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Undercarboxylated osteocalcin correlates with insulin secretion in Japanese individuals with diabetes

Abstract

Background

Undercarboxylated osteocalcin (ucOC) is a secreted protein produced by osteoblasts that regulates insulin secretion and insulin sensitivity in rodents. However, the significance of these effects on glucose metabolism in human remains unknown. Moreover, the pathophysiological roles of ucOC on varying degrees of glucose intolerance, including diabetes need to be elucidated. In the present study, correlations between ucOC and indices of insulin secretion and sensitivity were analyzed in normal glucose tolerance (NGT), impaired glucose metabolism (IGM), and diabetes mellitus (DM) groups.

Methods

Based on 75 g OGTT data in Japanese individuals without diabetic medication, or medications which may affect ucOC levels, individuals were classified as having normal glucose tolerance (NGT), impaired glucose metabolism (IGM), or diabetes (DM). In each group, 25 individuals were consecutively recruited [total 75 individuals, age: 65 ± 11 (mean ± SD); BMI: 24.9 ± 3.8 kg/m2]. QUICKI and Matsuda index (MI) were calculated as insulin sensitivity indices. Homeostasis model assessment (HOMA)-β and insulinogenic index (IGI) were calculated as insulin secretion indices. UcOC was measured using ECLIA. Normally-distributed loge-transformed (ln-) values were used for ucOC, HOMA-β, IGI, and MI.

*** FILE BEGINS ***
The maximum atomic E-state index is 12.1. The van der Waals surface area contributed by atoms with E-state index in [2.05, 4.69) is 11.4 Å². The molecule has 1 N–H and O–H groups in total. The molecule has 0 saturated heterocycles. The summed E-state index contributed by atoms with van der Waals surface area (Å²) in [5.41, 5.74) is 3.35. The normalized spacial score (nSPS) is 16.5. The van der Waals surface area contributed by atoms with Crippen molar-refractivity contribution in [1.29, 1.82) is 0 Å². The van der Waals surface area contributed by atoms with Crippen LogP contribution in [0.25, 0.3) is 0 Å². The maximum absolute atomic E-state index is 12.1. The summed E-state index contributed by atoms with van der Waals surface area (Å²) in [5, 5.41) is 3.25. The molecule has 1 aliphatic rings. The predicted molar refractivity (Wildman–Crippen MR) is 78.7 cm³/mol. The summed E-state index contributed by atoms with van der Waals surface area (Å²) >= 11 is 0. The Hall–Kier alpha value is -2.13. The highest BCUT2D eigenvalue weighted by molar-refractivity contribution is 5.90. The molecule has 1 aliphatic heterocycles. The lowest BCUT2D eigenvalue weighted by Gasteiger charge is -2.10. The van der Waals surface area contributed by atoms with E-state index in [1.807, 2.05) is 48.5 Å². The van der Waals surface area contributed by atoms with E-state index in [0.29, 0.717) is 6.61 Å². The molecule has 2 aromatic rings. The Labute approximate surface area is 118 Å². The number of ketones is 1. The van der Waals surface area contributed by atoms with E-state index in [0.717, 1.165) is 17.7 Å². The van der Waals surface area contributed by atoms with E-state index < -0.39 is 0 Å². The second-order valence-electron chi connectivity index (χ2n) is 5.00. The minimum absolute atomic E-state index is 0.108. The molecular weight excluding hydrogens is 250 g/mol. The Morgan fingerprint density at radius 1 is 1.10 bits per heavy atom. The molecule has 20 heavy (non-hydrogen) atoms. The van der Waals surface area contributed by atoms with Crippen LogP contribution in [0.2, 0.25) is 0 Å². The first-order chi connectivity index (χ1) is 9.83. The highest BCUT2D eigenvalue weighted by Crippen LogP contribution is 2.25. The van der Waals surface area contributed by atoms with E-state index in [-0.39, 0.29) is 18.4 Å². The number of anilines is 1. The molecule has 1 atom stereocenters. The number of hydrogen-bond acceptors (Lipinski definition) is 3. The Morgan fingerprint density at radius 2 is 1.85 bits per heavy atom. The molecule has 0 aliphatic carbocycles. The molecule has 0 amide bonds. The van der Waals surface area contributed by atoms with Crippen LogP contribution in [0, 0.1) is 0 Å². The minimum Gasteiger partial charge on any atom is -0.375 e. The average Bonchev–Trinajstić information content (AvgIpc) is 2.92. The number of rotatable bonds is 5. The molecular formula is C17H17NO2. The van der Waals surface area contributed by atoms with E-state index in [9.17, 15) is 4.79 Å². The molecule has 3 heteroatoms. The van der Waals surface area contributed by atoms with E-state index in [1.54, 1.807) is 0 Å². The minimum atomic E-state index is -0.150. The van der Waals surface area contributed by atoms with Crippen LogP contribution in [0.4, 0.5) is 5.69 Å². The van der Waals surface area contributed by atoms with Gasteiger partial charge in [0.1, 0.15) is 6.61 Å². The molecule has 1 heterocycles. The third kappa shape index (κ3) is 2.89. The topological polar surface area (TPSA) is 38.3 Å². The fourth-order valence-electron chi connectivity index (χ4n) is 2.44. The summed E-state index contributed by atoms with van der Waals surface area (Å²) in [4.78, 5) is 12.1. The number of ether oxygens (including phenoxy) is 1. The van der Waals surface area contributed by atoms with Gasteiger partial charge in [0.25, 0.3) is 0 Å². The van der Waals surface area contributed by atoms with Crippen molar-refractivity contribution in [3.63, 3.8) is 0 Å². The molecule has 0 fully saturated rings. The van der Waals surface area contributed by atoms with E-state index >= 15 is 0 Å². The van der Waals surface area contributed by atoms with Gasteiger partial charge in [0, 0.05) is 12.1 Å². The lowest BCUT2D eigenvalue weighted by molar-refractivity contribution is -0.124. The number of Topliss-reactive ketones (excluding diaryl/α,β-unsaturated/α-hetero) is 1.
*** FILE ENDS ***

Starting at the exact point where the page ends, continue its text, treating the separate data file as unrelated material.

Results

The ucOC was not significantly different among the three groups. The results of multiple regression analysis showed that ln-ucOC did not significantly correlate with age, sex, BMI, waist circumference, fasting plasma glucose, plasma glucose 120 min after glucose loading, fasting plasma immunoreactive insulin, ln-HOMA-β, QUICKI, or ln-MI in any of the three groups. Interestingly, ln-ucOC correlated with ln-IGI (r = 0.422, P = 0.0354) and HbA1c (r = − 0.574, P = 0.0027) only in the DM group. There was no significant correlation between ln-IGI and age, sex, BMI, or HbA1c in the DM group. Further, the results of multiple regression analysis showed that ln-IGI could be independently predicted by BMI (β = 0.598, P = 0.0014) and ln-ucOC (β = 0.641, P = 0.0007) in the DM group (R2 = 0.488, P = 0.0006).

Conclusion

In our study, ucOC positively correlated with insulin secretion independently of BMI in Japanese individuals with diabetes. These results suggest that ucOC plays more important roles in insulin secretion than in insulin sensitivity in individuals with diabetes.

Background

In recent years, evidences from studies on mice have suggested that bone is a key organ that modulates glucose metabolism [1,2,3]. Osteocalcin (OCN), a known biomarker of bone turnover which is a unique protein synthesized by osteoblasts [2], plays important roles in glucose metabolism, since OCN-deleted mice exhibited hypoinsulinemia, hyperglycemia, glucose intolerance and insulin resistance [1].